Most countries are faced with arduous problems over placement, in the various sectors of organized activity, of young people between 14 and 18 years of age who do not have the requisite qualifications for any specific employment.
The competition for jobs drives wages down to below subsistence levels for these youths and leads to their exploitation. Large pools of unskilled, cheap labour have not been incorporated in national and local developmental programmes, although their accumulated efforts could bring substantial social improvements. Governmental programmes are lacking, which is not surprising since cheap labour is in the interests of profiteers: only a large number of unemployed youth guarantees low wage levels. In the USA in 1993, only 3.2% of college graduates were unemployed, while the figure was 11.5% for high school dropouts.
The Encyclopedia of World Problems and Human Potential is a collaboration between UIA and Mankind 2000, started in 1972. It is the result of an ambitious effort to collect and present information on the problems with which humanity is confronted, as well as the challenges such problems pose to concept formation, values and development strategies. Problems included are those identified in international periodicals but especially in the documents of some 60,000 international non-profit organizations, profiled in the Yearbook of International Organizations.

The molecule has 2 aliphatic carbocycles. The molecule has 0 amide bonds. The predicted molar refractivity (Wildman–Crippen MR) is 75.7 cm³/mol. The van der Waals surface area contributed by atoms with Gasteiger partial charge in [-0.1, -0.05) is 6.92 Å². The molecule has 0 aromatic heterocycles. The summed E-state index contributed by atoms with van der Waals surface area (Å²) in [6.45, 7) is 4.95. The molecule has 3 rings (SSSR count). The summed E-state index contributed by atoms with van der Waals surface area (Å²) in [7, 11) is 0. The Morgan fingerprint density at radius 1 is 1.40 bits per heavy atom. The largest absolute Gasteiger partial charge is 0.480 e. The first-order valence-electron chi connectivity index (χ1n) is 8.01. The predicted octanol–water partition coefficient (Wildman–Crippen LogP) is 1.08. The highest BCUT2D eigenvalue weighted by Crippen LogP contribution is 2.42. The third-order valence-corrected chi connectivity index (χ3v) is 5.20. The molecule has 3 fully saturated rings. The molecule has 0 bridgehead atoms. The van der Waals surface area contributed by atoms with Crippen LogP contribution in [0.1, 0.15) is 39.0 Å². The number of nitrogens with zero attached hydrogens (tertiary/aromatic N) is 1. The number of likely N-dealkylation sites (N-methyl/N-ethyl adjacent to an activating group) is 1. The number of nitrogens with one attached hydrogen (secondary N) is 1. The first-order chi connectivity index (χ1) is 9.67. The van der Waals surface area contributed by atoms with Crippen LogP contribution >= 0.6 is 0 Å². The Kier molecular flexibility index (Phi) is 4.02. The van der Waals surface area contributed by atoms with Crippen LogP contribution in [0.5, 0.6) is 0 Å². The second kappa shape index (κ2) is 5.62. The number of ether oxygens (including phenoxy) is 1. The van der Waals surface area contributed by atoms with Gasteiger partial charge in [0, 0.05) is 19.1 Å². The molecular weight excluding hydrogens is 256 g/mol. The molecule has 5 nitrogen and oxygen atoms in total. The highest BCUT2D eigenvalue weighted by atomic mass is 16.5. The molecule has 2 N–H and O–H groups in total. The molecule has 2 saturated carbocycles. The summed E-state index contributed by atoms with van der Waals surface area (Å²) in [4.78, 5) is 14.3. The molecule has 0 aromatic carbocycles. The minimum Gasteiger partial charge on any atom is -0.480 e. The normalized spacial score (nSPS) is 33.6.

The Encyclopedia includes problems which such groups choose to perceive and act upon, whether or not their existence is denied by others claiming greater expertise. Indeed such claims and counter-claims figure in many of the problem descriptions in order to reflect the often paralyzing dynamics of international debate. In the light of the interdependence demonstrated among world problems in every sector, emphasis is placed on the need for approaches which are sufficiently complex to encompass the factions, conflicts and rival worldviews that undermine collective initiative towards a promising future.
Non-profit, apolitical, independent, and non-governmental in nature, the UIA has been a pioneer in the research, monitoring and provision of information on international organizations, international associations and their global challenges since 1907.